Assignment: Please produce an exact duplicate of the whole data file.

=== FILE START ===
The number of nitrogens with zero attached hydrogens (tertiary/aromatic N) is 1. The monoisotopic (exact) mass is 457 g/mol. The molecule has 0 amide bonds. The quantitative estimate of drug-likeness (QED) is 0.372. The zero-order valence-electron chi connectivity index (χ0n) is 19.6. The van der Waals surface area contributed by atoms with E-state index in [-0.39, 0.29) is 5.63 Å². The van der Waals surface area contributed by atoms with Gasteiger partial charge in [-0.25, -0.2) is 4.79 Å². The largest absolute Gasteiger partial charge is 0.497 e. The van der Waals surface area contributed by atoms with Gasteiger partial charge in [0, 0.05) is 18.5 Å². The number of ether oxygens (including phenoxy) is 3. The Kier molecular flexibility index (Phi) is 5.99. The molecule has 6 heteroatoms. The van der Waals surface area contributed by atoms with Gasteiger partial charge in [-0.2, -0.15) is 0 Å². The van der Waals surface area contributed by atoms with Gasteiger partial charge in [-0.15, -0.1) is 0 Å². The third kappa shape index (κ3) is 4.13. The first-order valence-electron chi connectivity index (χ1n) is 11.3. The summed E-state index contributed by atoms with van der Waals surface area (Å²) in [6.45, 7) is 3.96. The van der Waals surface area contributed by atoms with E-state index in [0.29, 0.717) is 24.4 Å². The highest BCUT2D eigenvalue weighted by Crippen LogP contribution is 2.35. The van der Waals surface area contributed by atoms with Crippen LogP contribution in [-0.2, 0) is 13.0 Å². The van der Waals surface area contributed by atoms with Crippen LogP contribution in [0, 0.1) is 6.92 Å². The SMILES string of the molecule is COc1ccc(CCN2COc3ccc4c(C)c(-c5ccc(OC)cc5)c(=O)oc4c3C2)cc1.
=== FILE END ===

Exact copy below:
The number of nitrogens with zero attached hydrogens (tertiary/aromatic N) is 1. The monoisotopic (exact) mass is 457 g/mol. The molecule has 0 amide bonds. The quantitative estimate of drug-likeness (QED) is 0.372. The zero-order valence-electron chi connectivity index (χ0n) is 19.6. The van der Waals surface area contributed by atoms with E-state index in [-0.39, 0.29) is 5.63 Å². The van der Waals surface area contributed by atoms with Gasteiger partial charge in [-0.25, -0.2) is 4.79 Å². The largest absolute Gasteiger partial charge is 0.497 e. The van der Waals surface area contributed by atoms with Gasteiger partial charge in [0, 0.05) is 18.5 Å². The number of ether oxygens (including phenoxy) is 3. The Kier molecular flexibility index (Phi) is 5.99. The molecule has 6 heteroatoms. The van der Waals surface area contributed by atoms with Gasteiger partial charge in [-0.2, -0.15) is 0 Å². The van der Waals surface area contributed by atoms with Gasteiger partial charge in [-0.15, -0.1) is 0 Å². The third kappa shape index (κ3) is 4.13. The first-order valence-electron chi connectivity index (χ1n) is 11.3. The summed E-state index contributed by atoms with van der Waals surface area (Å²) in [6.45, 7) is 3.96. The van der Waals surface area contributed by atoms with E-state index in [0.29, 0.717) is 24.4 Å². The highest BCUT2D eigenvalue weighted by Crippen LogP contribution is 2.35. The van der Waals surface area contributed by atoms with Crippen LogP contribution in [-0.2, 0) is 13.0 Å². The van der Waals surface area contributed by atoms with Crippen LogP contribution in [0, 0.1) is 6.92 Å². The SMILES string of the molecule is COc1ccc(CCN2COc3ccc4c(C)c(-c5ccc(OC)cc5)c(=O)oc4c3C2)cc1.